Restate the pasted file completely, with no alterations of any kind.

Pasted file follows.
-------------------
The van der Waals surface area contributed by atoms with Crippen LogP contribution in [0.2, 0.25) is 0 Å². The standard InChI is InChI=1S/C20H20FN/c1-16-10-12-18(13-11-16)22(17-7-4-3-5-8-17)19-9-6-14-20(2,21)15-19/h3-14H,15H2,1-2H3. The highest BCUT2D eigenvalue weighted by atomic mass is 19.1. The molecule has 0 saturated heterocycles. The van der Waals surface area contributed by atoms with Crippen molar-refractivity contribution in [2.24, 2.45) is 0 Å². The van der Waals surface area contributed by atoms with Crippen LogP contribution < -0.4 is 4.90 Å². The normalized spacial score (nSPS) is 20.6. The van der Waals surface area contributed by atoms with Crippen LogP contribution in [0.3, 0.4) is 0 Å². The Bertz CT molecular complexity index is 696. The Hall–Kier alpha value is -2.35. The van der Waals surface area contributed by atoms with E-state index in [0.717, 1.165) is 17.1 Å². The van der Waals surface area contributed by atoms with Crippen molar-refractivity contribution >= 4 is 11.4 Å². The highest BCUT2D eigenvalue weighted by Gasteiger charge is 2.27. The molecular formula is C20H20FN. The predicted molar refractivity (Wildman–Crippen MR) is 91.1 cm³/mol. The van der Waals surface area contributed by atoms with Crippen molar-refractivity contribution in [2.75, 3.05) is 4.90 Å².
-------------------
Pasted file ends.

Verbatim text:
The van der Waals surface area contributed by atoms with Crippen LogP contribution in [0.2, 0.25) is 0 Å². The standard InChI is InChI=1S/C20H20FN/c1-16-10-12-18(13-11-16)22(17-7-4-3-5-8-17)19-9-6-14-20(2,21)15-19/h3-14H,15H2,1-2H3. The highest BCUT2D eigenvalue weighted by atomic mass is 19.1. The molecule has 0 saturated heterocycles. The van der Waals surface area contributed by atoms with Crippen molar-refractivity contribution in [2.24, 2.45) is 0 Å². The van der Waals surface area contributed by atoms with Crippen LogP contribution < -0.4 is 4.90 Å². The normalized spacial score (nSPS) is 20.6. The van der Waals surface area contributed by atoms with Crippen LogP contribution in [0.3, 0.4) is 0 Å². The Bertz CT molecular complexity index is 696. The Hall–Kier alpha value is -2.35. The van der Waals surface area contributed by atoms with E-state index in [0.717, 1.165) is 17.1 Å². The van der Waals surface area contributed by atoms with Crippen molar-refractivity contribution >= 4 is 11.4 Å². The highest BCUT2D eigenvalue weighted by Gasteiger charge is 2.27. The molecular formula is C20H20FN. The predicted molar refractivity (Wildman–Crippen MR) is 91.1 cm³/mol. The van der Waals surface area contributed by atoms with Crippen molar-refractivity contribution in [2.75, 3.05) is 4.90 Å².